Al-Shorouqi’s image highlights the economic importance of food to so many. It shows two fishmongers at Souk Al-Hout, one of Tunisia’s biggest fish markets. “I like this picture because it is showing confidence versus negotiation,” he told Arabian Weekly. “The merchant holding the fish seems to be determined to convince his partner that the catch is good, while the merchant in the red hat stands confidently with a cigarette in his mouth and doesn’t look like he is going to change his mind any time soon.”

Katarina Premfors — ‘Fatima’s Goats’

Premfors presents an image that is part of a series she has shot of a remarkable Emirati farmer and camel dealer called Fatima Al-Hameli. Here, Al-Hameli — a feminist trailblazer with a significant social-media following — is feeding a goat from one of her farms in Liwa. “She stays in the desert,” Premfors wrote in her caption for the image. “She detests shopping malls and spending too much time in the city. To be away from the sand is to be a fish out of water.” “Fatima is an extraordinary woman in many ways,” Premfors told Arabian Weekly. “I love how she is so involved with the whole ecosystem of her life. From breeding the grass that feeds the goats and camels, to the slaughter of the goats for food, she loves and nurtures everything. She has been sustainable all her life, long before it became (fashionable). Going on a desert walk with her she will suddenly drop to the ground to catch a lizard and say, ‘We used to grill these.’ Next moment, she will get me to taste some grass, then howl with laughter when I declare it bitter. Then I realize it’s just ordinary grass and not some ancient foraging secret…”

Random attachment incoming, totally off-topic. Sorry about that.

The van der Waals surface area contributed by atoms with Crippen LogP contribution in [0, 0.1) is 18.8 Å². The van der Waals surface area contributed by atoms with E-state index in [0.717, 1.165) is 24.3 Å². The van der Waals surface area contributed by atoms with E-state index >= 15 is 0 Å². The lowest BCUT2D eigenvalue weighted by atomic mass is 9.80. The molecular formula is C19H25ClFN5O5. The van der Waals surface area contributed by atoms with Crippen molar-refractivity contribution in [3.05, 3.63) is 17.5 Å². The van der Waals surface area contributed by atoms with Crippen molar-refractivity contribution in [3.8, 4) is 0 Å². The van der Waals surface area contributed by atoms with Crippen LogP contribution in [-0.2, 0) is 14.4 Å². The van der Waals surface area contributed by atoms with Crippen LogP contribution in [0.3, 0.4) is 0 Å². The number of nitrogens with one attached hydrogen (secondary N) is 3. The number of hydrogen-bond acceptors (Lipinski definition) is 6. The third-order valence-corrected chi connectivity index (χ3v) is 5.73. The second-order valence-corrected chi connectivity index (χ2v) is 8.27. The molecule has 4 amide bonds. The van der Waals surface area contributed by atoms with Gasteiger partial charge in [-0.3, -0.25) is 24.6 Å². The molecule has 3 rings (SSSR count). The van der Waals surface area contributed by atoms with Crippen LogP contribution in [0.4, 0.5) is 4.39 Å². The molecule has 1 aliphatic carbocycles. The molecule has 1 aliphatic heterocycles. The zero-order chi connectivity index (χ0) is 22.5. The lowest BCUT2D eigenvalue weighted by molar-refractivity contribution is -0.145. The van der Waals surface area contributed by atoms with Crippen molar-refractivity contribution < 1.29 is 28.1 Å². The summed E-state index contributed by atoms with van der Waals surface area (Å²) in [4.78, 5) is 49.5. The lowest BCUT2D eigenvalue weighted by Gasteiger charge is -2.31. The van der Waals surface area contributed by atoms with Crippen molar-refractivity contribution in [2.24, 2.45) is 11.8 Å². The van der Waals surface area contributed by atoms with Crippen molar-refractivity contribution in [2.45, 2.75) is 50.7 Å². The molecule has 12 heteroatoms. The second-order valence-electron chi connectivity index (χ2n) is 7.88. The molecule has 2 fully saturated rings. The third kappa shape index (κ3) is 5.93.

Rana Khadra — ‘Wakan’

Khadra’s image was taken in the titular village in Oman, famed for its almonds, and shows a woman carrying food from her house to her neighbor. “To me, this was the best representation of Arab culture,” Khadra said. “It’s so beautiful and so common. I also really love seeing how people start dressing like the colors of the walls that surround them.”